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~ Russian Sweet-and-Sour Poppy-Seed Vinaigrette ~

IMG_1418"Russian" is in quotes because I have no idea if this salad dressing is authentic Russian.  

793px-Bejgli1What I do know is, I grew up in an Eastern European household and ate my fair share of poppy seeds. My grandmother made a honey-sweetened paste of them to fill her poppy seed and walnut rolls for all holidays, and, sprinkled them on top of small, soft, dinner rolls too.  

Note:  This photo is courtesy of Wikipedia.   I promise to post and share my own recipes for poppy seed and walnut rolls closer to the Christmas holiday.

A bit about poppy seeds:  Because I never saw poppy seeds anywhere else, I just  assumed they must be Russian, or Eastern European in general, and on that point was not far off.  The Egyptians were growing them in 1550 BC and documented using them as a sedative.  The Minoans, a Bronze Age civilization living on the island of Crete,  circa 1450 BC, cultivated poppies for their seeds. Through time, poppy seeds have been used throughout Europe as a folk remedy to aid sleeping, promote fertility and wealth, and even to provide the magical power of invisibility. Nowadays, Eastern European countries are the leaders in poppy seed production.

Me, Neiman Marcus and Sweet & Sour Poppy-Seed Vinaigrette:

IMG_1443Back in the mid 1980's, Joe was traveling to Texas quite a bit.  We had nothing but wonderful experiences in Dallas, Houston and San Antonio.  On our Dallas trip, one of the other wives tagged along, so, Barb and I spent a day shopping at the flagship Neiman Marcus store, which included lunch in their Zodiac Room.  I spied a salad on the menu that caught my attention. It was a combination of iceberg lettuce, chopped red apples, golden raisins, blue cheese and candied walnuts with a IMG_1453thicker-than-usual vinaigrette to the side for dipping or drizzling.  It was amazing and I was so glad I ordered it. Because it boasted poppy-seeds, raisins and walnuts, I assumed it had to have some sort of ties to Eastern European cuisine, and was most surprised to learn (via the waiter): The addictive vinaigrette recipe was attributed to Helen Corbitt, an Irish-Catholic gal from NYC, who was hired as the food-service mananger for Neiman Marcus during the 1940's and 1950's.  So, for many years afterward --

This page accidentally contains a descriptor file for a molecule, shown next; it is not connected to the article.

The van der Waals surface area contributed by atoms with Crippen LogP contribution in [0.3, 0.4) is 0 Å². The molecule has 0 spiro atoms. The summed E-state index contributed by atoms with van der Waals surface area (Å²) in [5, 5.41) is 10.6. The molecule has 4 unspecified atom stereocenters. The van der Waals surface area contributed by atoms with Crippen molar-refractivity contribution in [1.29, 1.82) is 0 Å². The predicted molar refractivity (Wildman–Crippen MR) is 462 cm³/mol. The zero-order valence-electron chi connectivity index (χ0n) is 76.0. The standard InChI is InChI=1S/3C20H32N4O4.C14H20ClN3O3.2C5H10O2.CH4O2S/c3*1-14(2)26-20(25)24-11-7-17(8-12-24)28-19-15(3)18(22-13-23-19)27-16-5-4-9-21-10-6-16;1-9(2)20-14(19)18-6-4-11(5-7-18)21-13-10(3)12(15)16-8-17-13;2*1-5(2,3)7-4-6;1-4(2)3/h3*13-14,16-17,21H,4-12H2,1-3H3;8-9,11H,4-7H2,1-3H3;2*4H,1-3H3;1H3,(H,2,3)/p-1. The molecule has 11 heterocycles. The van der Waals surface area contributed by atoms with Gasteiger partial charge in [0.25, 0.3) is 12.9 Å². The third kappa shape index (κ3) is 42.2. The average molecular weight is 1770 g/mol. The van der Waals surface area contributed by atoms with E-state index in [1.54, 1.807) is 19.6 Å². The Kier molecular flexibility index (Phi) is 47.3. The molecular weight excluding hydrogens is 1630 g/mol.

I hesitated to refer to it as a Russian or Eastern European creation -- until I read what she wrote, in classy honesty, in her 1957 cookbook, which allows its origin to yet be determined:

Helen-corbitt $T2eC16hHJHcFFkRhtsOlBR+E+-NPzg~~60_35"I would like to tell a story of a dressing designed for fruits.  

Where it originated I have no idea.  I remember having it served to me in NYC so many years ago I hate to recall.  Rumors extend hither and yon that I created it, and I hasten to deny this, but:

I did popularize it when I realized that on the best grapefruit in the world (Texas grapefruit), it was the most delectable dressing imaginable.  Today there is hardly a restaurant or home in Texas that does not have some version of it.  The recipe I use has been in demand to the point of being ludicrous, and, strange as it may seem, the men like it.  A few even put it on their potatoes!"